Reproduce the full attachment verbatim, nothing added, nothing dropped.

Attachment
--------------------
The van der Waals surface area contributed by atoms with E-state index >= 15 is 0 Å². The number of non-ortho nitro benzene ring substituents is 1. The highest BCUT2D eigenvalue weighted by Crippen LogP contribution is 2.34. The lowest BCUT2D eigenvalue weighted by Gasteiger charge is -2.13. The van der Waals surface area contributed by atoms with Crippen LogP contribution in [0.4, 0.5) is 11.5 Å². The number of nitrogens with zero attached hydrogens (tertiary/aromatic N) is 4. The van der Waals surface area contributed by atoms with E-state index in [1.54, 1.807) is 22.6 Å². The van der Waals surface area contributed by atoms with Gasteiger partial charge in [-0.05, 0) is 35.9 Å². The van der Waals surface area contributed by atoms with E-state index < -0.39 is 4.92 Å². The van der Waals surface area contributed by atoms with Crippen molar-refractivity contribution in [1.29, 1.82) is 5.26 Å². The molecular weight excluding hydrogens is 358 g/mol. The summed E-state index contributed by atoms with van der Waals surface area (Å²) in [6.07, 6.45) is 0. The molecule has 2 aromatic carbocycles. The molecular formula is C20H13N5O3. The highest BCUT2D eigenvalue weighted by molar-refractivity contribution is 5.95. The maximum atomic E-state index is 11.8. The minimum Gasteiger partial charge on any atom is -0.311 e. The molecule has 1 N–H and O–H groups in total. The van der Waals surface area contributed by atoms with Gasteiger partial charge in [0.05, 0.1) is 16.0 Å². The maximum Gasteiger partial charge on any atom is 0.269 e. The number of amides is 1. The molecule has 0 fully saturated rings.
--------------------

The van der Waals surface area contributed by atoms with E-state index >= 15 is 0 Å². The number of non-ortho nitro benzene ring substituents is 1. The highest BCUT2D eigenvalue weighted by Crippen LogP contribution is 2.34. The lowest BCUT2D eigenvalue weighted by Gasteiger charge is -2.13. The van der Waals surface area contributed by atoms with Crippen LogP contribution in [0.4, 0.5) is 11.5 Å². The number of nitrogens with zero attached hydrogens (tertiary/aromatic N) is 4. The van der Waals surface area contributed by atoms with E-state index in [1.54, 1.807) is 22.6 Å². The van der Waals surface area contributed by atoms with Gasteiger partial charge in [-0.05, 0) is 35.9 Å². The van der Waals surface area contributed by atoms with E-state index < -0.39 is 4.92 Å². The van der Waals surface area contributed by atoms with Crippen molar-refractivity contribution in [1.29, 1.82) is 5.26 Å². The molecular weight excluding hydrogens is 358 g/mol. The summed E-state index contributed by atoms with van der Waals surface area (Å²) in [6.07, 6.45) is 0. The molecule has 2 aromatic carbocycles. The molecular formula is C20H13N5O3. The highest BCUT2D eigenvalue weighted by molar-refractivity contribution is 5.95. The maximum atomic E-state index is 11.8. The minimum Gasteiger partial charge on any atom is -0.311 e. The molecule has 1 N–H and O–H groups in total. The van der Waals surface area contributed by atoms with Gasteiger partial charge in [0.05, 0.1) is 16.0 Å². The maximum Gasteiger partial charge on any atom is 0.269 e. The number of amides is 1. The molecule has 0 fully saturated rings.